What’s German for “Meh?”

The aspirations of Instapundit-approved bloggers aside, it looks like German voters have swung neither to the right nor the left in today’s elections. In 2002, the vote broke down like this:

LEFT – 51.1%
Social Democrats – 38.5%
Greens – 8.6%
PDS – 4.0%

RIGHT – 45.9%
Christian Democrats – 38.5%
Free Democrats – 7.4%

In 2005, it’s breaking down like this:

LEFT – 50.8%%
Social Democrats – 34.2%
Left Party – 8.5%
Greens – 8.1%

RIGHT – 45.4%
Christian Democrats – 35.4%
Free Democrats – 10%

In other words, if the exit polls hold up, the three major parties of the Left – ranging from mainstream socialists to anarco-communists – can form a majority. And a grand 1% of Germans have changed their political sympathies.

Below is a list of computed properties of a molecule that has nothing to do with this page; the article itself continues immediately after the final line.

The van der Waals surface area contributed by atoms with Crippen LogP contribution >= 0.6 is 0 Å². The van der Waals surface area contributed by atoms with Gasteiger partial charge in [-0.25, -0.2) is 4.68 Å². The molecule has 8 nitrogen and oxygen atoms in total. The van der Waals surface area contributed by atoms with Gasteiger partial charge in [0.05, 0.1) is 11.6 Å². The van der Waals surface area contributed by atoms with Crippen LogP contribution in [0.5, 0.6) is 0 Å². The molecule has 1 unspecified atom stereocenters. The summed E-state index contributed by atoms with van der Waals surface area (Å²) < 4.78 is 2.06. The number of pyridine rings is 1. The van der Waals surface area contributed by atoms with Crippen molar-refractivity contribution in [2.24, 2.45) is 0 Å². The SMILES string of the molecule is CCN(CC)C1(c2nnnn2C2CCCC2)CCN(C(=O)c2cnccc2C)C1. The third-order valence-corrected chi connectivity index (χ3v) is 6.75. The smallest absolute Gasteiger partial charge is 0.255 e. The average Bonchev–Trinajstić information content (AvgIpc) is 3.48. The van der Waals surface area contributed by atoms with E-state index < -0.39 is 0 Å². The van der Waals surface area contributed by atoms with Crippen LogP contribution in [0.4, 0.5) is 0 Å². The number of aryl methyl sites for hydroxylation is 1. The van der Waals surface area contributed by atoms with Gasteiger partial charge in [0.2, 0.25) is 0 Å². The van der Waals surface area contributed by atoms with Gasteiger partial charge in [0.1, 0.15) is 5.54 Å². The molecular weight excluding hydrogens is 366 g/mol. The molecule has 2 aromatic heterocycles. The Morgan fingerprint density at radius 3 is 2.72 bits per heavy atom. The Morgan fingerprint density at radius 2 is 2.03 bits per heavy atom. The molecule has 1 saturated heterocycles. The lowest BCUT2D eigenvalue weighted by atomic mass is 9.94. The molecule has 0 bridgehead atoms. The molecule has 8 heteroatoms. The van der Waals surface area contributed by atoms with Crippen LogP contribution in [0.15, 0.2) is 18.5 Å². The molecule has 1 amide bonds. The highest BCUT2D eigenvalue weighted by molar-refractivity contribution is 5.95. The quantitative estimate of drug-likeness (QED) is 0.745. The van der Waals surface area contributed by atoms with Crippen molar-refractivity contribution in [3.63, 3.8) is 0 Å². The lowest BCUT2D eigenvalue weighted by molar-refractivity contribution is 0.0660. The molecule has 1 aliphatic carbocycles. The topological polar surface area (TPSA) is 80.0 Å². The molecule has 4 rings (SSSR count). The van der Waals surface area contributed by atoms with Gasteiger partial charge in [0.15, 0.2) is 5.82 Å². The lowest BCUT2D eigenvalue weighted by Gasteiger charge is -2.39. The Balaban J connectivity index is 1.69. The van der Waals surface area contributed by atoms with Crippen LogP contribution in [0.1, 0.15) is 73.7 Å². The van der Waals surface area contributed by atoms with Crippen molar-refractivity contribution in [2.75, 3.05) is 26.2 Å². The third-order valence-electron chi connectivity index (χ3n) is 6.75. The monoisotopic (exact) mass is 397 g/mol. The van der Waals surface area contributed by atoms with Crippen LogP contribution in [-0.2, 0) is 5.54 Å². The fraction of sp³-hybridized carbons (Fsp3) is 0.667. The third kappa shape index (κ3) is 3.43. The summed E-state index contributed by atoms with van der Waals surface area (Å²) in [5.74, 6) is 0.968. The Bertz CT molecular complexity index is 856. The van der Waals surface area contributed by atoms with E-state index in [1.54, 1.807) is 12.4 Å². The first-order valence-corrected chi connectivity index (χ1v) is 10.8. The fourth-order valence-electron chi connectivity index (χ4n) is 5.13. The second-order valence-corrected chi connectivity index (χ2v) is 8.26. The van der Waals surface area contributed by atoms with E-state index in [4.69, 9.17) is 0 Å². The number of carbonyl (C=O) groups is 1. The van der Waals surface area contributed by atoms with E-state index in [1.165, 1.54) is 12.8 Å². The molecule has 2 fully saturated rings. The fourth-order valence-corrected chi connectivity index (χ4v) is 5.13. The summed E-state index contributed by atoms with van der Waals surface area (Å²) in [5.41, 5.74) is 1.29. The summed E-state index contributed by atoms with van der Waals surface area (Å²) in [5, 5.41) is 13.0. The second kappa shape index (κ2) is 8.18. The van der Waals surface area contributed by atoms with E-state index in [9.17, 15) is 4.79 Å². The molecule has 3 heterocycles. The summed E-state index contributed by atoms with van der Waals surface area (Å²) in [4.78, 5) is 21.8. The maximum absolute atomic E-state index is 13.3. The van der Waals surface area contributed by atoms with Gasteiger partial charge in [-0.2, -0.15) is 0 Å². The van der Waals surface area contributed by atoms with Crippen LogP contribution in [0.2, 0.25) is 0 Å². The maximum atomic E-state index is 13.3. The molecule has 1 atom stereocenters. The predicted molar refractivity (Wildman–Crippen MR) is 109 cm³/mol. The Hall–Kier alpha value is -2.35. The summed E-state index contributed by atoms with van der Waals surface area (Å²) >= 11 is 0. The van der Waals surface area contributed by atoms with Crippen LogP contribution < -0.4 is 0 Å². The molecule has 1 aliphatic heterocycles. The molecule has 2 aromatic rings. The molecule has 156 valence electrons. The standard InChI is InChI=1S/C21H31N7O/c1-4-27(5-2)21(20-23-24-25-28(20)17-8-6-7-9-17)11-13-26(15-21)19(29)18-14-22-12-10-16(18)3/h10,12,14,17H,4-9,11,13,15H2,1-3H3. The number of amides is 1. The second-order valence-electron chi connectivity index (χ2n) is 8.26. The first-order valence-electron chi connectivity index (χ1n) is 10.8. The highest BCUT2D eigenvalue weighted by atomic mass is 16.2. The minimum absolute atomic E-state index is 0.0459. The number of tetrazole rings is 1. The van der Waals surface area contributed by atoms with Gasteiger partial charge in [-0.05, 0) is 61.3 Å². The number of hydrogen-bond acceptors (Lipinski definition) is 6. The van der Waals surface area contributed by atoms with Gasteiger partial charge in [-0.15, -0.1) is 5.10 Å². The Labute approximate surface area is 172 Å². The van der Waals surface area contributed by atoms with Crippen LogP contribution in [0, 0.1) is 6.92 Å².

UPDATE: Ah, apparently Schroder doesn’t want to work with the Left Party. Whatever. My point is that the left/right makeup of Germans has not budged in 3 years. Considering the impressive hype for CDU leader Angela Merkel, that’s pretty weak. In her first campaign as Conservative leader, Margaret Thatcher increased her party’s vote from 35.8% to 43.9%, and Labour and the Liberals fell from 39.3% and 18.3% (a total 57.6%) to 36.9% and 13.8% (a total 50.7%). This is more impressive than it looks – the Liberals at the time were a centrist party having little in common with the diehard socialists of Labour. Liberals actually cast the deciding votes to throw out the Labour government and call the election that was won by Thatcher. For the next 18 years, the Conservatives held a rock-solid 42%+ of the vote, dominating most of the country outside Scotland, Wales, inner London, and the north. By comparison, Merkel has grown Germany’s conservative base from 39% to … uh, 35%.

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